Then we’ll continue down the hallway, past the second entrance that leads to the departures hall, until we reach the central feature for which the Al Safwa Lounge is quite famous: a giant circular water display, in which water drips down from a cylinder all the way up from the ceiling, falling into a large metal dish and forming a mirror-like surface.
It’s quite a mesmerizing fixture to say the least, and one can easily lose track of time standing by the water’s edge and watching the water descend.
While seating areas are a key component to most airport lounges, they almost feels like an afterthought compared to the interior decoration here at Al Safwa.
A few different types of seating, both communal and individual, are scattered around the central fountain; otherwise, there are relatively few dedicated seating zones to be found throughout the lounge.
That’s not a problem, however, because there are never that many guests using this lounge anyway, and most guests occupy themselves with all of the other lounge facilities (dining room, private nap room, spa, media room, business centre, etc.) instead of simply sitting down in the public areas.
Overall, the interior of Al Safwa can be described in a single word: stunning. Simply stunning.
It won’t be everyone’s preferred style, as I know some guests complain that the lounge is overly sterile, but I must say that the minimalist luxury decor was exactly to my taste, and I thoroughly relished every second of my stay.
Qatar Airways Al Safwa First Class Lounge Doha – Dining
The Al Safwa Lounge offers an à la carte dining room with a fully-staffed bar. After booking myself a private room (which we’ll get to later), I headed to the dining room to have breakfast. The dining tables are mostly designed for two-person seating, although there are a few larger tables with up to four seats as well.
As the first guest of the morning, I was greeted warmly by one of the servers and offered a breakfast menu to browse. I began with an order of a cappuccino and a glass of mango juice to get my morning off to the ideal start.
The breakfast menu had a solid coverage of Western and Arabic items, and you could order as many items as you wished – although perhaps there could be a greater variety of “premium” items in a First Class lounge. Nevertheless, I was more than happy with my order of baked shakshouka and Belgian waffles; after all, I still had to eat on the plane later!
I was told to expect a preparation time of at least 15 minutes, and sure enough, my baked shakshouka arrived 15 minutes later, with the waffles 10 minutes after that. Both items were prepared to a very high standard; while the variety of food here at Al Safwa was perhaps less impressive than the First Class Lounges of Lufthansa, Swiss, or Emirates, the quality certainly could not be faulted.
A handful of other guests were starting to sit down for breakfast, just as I polished off my second cappuccino and headed off to explore other parts of the lounge.
Later on, shortly before I left the lounge, I stopped by the bar to scope out the drinks menu as well.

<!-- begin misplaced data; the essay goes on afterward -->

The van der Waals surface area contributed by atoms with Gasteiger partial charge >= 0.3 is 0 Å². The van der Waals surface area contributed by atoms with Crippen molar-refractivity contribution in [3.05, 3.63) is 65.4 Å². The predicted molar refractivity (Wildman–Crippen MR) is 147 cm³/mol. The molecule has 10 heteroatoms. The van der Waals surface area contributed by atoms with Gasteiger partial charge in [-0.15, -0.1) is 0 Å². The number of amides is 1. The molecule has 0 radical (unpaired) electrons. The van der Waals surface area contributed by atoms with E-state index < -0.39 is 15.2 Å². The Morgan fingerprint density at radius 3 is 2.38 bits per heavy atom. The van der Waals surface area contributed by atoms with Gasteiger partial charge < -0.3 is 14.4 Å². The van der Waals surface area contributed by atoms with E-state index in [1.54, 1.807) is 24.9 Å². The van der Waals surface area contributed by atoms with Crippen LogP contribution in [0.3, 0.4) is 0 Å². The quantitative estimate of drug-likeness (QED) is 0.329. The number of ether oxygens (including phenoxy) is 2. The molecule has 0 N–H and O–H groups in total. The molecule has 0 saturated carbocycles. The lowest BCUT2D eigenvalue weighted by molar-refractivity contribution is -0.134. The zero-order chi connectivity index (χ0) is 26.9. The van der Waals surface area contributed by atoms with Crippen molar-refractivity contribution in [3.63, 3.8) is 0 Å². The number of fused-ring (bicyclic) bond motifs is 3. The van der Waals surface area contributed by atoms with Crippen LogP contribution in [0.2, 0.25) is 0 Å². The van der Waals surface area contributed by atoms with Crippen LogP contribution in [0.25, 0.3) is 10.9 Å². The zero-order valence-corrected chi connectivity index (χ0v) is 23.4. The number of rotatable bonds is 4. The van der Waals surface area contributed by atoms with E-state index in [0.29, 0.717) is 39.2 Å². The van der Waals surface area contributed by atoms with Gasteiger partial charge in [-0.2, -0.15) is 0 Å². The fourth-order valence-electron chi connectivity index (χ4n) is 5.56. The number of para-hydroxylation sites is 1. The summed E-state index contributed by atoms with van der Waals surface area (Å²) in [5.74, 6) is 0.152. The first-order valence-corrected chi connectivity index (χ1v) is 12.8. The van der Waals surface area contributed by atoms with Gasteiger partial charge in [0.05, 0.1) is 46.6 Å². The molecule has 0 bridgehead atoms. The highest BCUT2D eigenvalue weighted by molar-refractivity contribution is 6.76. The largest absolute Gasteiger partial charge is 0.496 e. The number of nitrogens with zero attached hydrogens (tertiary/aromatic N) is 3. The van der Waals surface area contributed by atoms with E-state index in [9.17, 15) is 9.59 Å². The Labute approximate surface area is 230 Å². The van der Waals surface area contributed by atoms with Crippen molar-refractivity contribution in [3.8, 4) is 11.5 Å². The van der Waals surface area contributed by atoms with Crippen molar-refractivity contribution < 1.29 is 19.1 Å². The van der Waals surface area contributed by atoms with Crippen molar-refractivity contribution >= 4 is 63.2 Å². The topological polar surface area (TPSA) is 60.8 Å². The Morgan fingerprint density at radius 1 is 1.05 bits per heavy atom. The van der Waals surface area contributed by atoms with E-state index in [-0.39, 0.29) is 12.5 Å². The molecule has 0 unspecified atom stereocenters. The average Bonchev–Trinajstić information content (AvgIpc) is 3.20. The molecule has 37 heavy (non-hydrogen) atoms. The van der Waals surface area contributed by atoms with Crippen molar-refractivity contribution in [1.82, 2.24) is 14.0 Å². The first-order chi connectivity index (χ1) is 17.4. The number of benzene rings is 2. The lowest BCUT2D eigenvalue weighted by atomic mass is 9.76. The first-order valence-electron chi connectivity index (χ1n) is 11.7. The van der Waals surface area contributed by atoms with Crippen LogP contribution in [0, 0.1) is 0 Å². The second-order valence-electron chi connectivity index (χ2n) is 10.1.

There was a wide selection of hard and soft drinks, but similar to the food menu, the premium factor perhaps left a little to be desired.
Even as a whiskey neophyte, for example, I’ve observed that many airlines tend to offer Johnnie Walker Black Label in business class lounges and Blue Label in First Class; the fact that Qatar Airways sticks with Black Label in the First Class ground experience is therefore telling.
I ordered another glass of mango juice, which is technically an off-menu item but quite delicious indeed, before retreating from the bar and departing the lounge.
Qatar Airways Al Safwa First Class Lounge Doha – Private Rooms
One of the Al Safwa Lounge’s most sought-after features is its private nap rooms in its “Quiet Area”, which are available on a first-come, first-serve basis. By all accounts, it seems relatively unlikely that the private rooms will be fully booked when you visit, and most people seem to be able to secure one for themselves without much waiting time at all.
The entrance to both the Quiet Area and the Spa are located roughly midway along the lounge’s central hallway, and there’s a dedicated check-in desk where you’d register your intent to use these facilities.
There are a total of 12 private rooms arranged throughout this hallway. I was assigned Quiet Space 10, a single-person room, although there are also at least a handful of two-person rooms (which have two single beds inside) should you be travelling as a couple.
Each occupant is given an electronic keycard, which provides access to their Quiet Space throughout the duration of their stay in the lounge.
My Quiet Space consisted of a twin bed, adorned with that gorgeous Qatar Airways shade of redcurrant (can you tell it’s my favourite colour?)
Then there was a small desk and a television, with a tissue box and bottled water as additional amenities.
The rooms also contain a full private bathroom, with a sink, toilet, and shower. Even though I didn’t need to take a shower, I went for a quick rinse anyway, just for the full Al Safwa Lounge experience.
A pack of toiletries is provided for your use, as is a bathrobe and some closet space for hanging up your street clothes, should you choose to do so.
Overall, the Quiet Spaces give you a great deal of privacy in your own little space (as if you really needed more peace and quiet from the rest of the Al Safwa Lounge itself). Each Quiet Space is equipped with virtually everything you need to rest and freshen up, and it’s truly akin to having your very own hotel room inside an airport lounge.
(Is this the best in-lounge hotel room in the world? Not quite – I’d rank it as a close second to the Swiss First Class Lounge Zurich, if only for its sweeping tarmac views!)